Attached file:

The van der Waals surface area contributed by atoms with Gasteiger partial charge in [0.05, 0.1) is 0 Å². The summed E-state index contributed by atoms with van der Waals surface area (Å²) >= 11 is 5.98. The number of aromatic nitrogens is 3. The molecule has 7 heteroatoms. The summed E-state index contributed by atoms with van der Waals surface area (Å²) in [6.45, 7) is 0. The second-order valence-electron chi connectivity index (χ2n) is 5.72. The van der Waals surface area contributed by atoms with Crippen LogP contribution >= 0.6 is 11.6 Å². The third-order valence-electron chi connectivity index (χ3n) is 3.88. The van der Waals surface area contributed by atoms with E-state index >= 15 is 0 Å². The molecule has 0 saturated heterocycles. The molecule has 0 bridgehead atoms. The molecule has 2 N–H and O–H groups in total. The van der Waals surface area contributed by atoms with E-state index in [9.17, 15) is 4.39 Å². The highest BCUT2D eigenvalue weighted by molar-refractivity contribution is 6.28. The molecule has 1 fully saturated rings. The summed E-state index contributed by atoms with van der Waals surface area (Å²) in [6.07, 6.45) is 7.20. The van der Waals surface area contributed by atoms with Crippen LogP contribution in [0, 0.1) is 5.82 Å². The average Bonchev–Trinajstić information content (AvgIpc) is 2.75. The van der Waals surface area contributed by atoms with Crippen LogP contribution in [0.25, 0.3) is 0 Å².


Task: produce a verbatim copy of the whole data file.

The van der Waals surface area contributed by atoms with Gasteiger partial charge in [0.05, 0.1) is 0 Å². The summed E-state index contributed by atoms with van der Waals surface area (Å²) >= 11 is 5.98. The number of aromatic nitrogens is 3. The molecule has 7 heteroatoms. The summed E-state index contributed by atoms with van der Waals surface area (Å²) in [6.45, 7) is 0. The second-order valence-electron chi connectivity index (χ2n) is 5.72. The van der Waals surface area contributed by atoms with Crippen LogP contribution >= 0.6 is 11.6 Å². The third-order valence-electron chi connectivity index (χ3n) is 3.88. The van der Waals surface area contributed by atoms with E-state index >= 15 is 0 Å². The molecule has 0 saturated heterocycles. The molecule has 0 bridgehead atoms. The molecule has 2 N–H and O–H groups in total. The van der Waals surface area contributed by atoms with E-state index in [9.17, 15) is 4.39 Å². The highest BCUT2D eigenvalue weighted by molar-refractivity contribution is 6.28. The molecule has 1 fully saturated rings. The summed E-state index contributed by atoms with van der Waals surface area (Å²) in [6.07, 6.45) is 7.20. The van der Waals surface area contributed by atoms with Crippen LogP contribution in [0, 0.1) is 5.82 Å². The average Bonchev–Trinajstić information content (AvgIpc) is 2.75. The van der Waals surface area contributed by atoms with Crippen LogP contribution in [0.25, 0.3) is 0 Å².